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Palencia

Palencia is a city of Spain located in the autonomous community of Castile and León. It is most populated municipality of the province of Palencia. Located in the Northwest of the Iberian Peninsula, in the northern half of the Inner Plateau, the city lies on the left-bank of the Carrión river. At the regional level, Palencia forms part of an economic axis together with the cities of Valladolid and Burgos; as of 2017, the municipality has a population of 78,892. Palencia lies in the north of the central Spanish plateau, the Meseta Central, in the middle of the Carrión river valley, near the river's confluence with the Pisuerga, which flows through the town and creating four small islands, Dos Aguas and Sotillo being the largest. Palencia is located 190 km north of Madrid, some 40 km north of Valladolid, capital of Castile and León. Two hills surround the city in its north-east area. On the closest stands the 30-metre high statue of Christ known as the Cristo del Otero, the fourth-tallest statue of Christ in the world.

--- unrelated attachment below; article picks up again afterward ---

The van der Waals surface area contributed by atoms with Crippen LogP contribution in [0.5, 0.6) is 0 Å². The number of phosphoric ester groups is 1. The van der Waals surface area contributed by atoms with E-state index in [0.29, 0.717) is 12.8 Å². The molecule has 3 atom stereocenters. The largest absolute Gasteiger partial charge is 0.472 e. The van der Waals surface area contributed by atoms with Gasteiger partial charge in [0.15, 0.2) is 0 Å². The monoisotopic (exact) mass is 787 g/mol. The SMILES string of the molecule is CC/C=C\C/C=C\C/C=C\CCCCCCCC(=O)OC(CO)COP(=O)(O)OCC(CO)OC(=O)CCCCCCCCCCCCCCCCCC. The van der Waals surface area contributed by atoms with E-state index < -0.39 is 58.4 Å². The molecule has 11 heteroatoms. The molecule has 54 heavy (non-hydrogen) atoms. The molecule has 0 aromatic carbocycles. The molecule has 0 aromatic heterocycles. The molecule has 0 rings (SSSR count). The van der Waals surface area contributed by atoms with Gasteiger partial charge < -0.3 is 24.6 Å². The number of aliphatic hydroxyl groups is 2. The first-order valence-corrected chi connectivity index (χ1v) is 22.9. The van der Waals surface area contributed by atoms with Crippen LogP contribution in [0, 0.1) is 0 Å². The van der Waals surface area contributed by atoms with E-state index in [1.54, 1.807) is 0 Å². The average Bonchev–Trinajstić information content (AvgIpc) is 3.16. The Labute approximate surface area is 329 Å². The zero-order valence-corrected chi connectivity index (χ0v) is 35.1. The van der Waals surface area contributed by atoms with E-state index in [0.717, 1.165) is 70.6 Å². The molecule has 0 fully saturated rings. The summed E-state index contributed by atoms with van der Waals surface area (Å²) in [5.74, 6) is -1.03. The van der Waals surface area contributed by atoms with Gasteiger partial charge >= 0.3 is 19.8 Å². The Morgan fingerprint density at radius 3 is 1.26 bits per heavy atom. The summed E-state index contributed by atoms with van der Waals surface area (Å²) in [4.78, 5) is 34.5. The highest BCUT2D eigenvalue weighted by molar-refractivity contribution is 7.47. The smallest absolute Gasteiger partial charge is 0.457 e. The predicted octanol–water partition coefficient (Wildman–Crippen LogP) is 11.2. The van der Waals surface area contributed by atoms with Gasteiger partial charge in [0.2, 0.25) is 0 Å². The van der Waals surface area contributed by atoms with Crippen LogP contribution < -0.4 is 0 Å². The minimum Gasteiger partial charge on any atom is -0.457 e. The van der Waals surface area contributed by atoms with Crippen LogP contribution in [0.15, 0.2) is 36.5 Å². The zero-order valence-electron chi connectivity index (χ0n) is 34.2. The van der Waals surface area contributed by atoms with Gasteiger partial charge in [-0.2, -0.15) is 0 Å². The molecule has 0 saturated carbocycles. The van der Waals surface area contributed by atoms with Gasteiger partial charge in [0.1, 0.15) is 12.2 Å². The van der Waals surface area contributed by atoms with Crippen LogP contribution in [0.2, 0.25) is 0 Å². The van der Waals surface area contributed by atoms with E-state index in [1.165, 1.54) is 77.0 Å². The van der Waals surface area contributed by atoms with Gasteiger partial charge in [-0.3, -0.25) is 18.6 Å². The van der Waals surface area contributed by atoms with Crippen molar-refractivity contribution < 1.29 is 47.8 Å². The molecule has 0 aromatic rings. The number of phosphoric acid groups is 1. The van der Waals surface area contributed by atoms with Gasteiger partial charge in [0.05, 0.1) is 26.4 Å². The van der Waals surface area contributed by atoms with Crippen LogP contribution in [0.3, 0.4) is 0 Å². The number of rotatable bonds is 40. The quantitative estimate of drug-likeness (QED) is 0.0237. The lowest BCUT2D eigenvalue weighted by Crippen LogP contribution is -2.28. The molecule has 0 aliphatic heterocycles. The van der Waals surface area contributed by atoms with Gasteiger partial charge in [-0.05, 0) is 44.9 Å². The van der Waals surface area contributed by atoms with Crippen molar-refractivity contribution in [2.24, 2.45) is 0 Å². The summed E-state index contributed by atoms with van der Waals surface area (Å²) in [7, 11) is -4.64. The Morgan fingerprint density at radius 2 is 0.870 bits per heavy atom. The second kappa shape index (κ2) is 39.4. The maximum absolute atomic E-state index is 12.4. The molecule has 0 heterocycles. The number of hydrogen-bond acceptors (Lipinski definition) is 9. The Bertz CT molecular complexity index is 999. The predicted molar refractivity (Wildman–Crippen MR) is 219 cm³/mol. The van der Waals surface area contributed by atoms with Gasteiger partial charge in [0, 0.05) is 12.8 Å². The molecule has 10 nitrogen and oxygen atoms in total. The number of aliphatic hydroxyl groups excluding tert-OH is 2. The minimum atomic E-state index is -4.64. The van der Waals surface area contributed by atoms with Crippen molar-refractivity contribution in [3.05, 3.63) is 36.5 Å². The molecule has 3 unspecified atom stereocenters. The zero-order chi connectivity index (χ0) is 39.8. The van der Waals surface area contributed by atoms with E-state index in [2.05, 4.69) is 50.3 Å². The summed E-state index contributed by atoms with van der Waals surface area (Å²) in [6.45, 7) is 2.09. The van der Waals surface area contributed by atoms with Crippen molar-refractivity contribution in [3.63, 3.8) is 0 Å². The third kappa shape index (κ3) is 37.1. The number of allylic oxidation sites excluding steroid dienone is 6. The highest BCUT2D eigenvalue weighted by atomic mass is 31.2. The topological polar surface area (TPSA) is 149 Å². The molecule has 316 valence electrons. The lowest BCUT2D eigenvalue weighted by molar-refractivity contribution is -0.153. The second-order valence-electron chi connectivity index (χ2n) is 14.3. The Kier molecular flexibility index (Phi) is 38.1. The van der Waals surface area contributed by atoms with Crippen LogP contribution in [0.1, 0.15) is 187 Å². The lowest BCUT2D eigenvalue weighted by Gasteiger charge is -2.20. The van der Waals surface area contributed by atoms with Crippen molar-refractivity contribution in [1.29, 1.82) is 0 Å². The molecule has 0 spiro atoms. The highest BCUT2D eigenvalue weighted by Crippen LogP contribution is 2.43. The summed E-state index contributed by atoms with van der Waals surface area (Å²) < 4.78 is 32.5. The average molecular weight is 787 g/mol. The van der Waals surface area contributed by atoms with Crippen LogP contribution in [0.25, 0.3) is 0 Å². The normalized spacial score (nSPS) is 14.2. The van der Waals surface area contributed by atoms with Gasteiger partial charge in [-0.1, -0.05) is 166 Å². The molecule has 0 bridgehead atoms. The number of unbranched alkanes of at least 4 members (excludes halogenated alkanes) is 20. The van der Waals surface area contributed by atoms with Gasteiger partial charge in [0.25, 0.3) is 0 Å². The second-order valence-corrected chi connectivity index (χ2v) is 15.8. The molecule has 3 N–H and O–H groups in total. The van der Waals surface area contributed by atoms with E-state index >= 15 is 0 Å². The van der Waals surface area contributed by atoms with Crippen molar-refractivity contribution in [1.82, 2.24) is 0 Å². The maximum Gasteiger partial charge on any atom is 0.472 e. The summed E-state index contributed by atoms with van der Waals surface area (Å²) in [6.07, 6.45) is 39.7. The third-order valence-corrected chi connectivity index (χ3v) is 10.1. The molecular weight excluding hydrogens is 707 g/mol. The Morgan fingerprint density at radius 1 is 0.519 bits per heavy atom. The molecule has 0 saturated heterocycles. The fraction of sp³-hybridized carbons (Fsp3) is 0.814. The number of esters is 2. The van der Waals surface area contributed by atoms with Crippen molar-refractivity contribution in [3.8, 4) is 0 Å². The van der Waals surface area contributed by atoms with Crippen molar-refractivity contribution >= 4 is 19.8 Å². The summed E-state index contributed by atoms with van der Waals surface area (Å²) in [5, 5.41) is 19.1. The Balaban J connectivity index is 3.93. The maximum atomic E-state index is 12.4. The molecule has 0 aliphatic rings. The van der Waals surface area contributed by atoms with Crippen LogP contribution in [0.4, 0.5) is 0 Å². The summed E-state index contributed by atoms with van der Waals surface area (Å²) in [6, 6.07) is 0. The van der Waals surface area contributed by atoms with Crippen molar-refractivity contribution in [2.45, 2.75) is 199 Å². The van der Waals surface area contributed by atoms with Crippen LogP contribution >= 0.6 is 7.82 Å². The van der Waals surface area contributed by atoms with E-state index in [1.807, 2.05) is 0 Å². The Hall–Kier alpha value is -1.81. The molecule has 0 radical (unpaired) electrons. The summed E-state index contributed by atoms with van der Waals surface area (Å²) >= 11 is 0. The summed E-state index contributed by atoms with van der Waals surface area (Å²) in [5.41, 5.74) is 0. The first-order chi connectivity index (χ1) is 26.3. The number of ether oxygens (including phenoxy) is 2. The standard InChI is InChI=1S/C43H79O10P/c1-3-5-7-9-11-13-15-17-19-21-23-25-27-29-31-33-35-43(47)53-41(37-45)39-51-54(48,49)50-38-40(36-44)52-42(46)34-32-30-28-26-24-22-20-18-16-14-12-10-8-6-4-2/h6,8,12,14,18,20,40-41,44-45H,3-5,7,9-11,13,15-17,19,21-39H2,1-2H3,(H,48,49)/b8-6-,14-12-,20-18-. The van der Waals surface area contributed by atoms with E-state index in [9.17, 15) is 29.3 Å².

Palencia has a substantial forest of 1,438 hectares 6 km away on a plateau above the city, known locally as the "Monte el Viejo". This park is a popular amusement area for the locals; the Canal de Castilla runs close to the city. Palencia's municipality includes the village of Paredes de Monte, 14 km away; the region of Palencia has a Continental Mediterranean climate with cool winters, due to altitude and isolation from maritime influences, chilly winds, including some days of snow in the winter and minimum temperatures below 0 °C. Fogs are frequent because of the Carrion river. Summer tends to be warm with temperatures that surpass 30 °C in July and that can reach 38 °C. Due to Palencia's altitude, nightly temperatures tend to be cooler, leading to a lower average in the summer months. Precipitation levels are moderated. Summer and winter are the driest seasons, with most rainfall occurring in the spring. Light rains are frequent in winter, with infrequent rain and heavy thunderstorms in the summer.